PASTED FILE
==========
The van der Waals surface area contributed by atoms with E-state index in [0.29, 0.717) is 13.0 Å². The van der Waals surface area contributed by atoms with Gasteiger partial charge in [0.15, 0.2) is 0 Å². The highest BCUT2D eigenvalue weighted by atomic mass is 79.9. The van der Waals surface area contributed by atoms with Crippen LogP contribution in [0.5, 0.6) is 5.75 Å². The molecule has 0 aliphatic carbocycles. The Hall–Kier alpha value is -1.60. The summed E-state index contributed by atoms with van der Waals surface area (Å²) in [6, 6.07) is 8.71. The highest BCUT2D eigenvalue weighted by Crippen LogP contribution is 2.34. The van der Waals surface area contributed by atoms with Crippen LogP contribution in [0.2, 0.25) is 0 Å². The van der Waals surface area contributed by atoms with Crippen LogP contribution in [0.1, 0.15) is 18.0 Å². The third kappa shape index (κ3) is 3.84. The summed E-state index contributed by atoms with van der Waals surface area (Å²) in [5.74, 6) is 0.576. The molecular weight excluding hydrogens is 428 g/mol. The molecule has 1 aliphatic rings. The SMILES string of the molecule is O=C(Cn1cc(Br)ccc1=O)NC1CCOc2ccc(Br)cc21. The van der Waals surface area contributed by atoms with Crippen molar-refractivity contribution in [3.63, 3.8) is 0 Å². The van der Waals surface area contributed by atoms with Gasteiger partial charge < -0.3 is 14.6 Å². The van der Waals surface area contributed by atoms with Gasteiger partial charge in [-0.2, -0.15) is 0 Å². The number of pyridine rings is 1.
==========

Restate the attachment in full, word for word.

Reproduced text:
The van der Waals surface area contributed by atoms with E-state index in [0.29, 0.717) is 13.0 Å². The van der Waals surface area contributed by atoms with Gasteiger partial charge in [0.15, 0.2) is 0 Å². The highest BCUT2D eigenvalue weighted by atomic mass is 79.9. The van der Waals surface area contributed by atoms with Crippen LogP contribution in [0.5, 0.6) is 5.75 Å². The molecule has 0 aliphatic carbocycles. The Hall–Kier alpha value is -1.60. The summed E-state index contributed by atoms with van der Waals surface area (Å²) in [6, 6.07) is 8.71. The highest BCUT2D eigenvalue weighted by Crippen LogP contribution is 2.34. The van der Waals surface area contributed by atoms with Crippen LogP contribution in [0.2, 0.25) is 0 Å². The van der Waals surface area contributed by atoms with Crippen LogP contribution in [0.1, 0.15) is 18.0 Å². The third kappa shape index (κ3) is 3.84. The summed E-state index contributed by atoms with van der Waals surface area (Å²) in [5.74, 6) is 0.576. The molecular weight excluding hydrogens is 428 g/mol. The molecule has 1 aliphatic rings. The SMILES string of the molecule is O=C(Cn1cc(Br)ccc1=O)NC1CCOc2ccc(Br)cc21. The van der Waals surface area contributed by atoms with Crippen molar-refractivity contribution in [3.63, 3.8) is 0 Å². The van der Waals surface area contributed by atoms with Gasteiger partial charge < -0.3 is 14.6 Å². The van der Waals surface area contributed by atoms with Gasteiger partial charge in [-0.2, -0.15) is 0 Å². The number of pyridine rings is 1.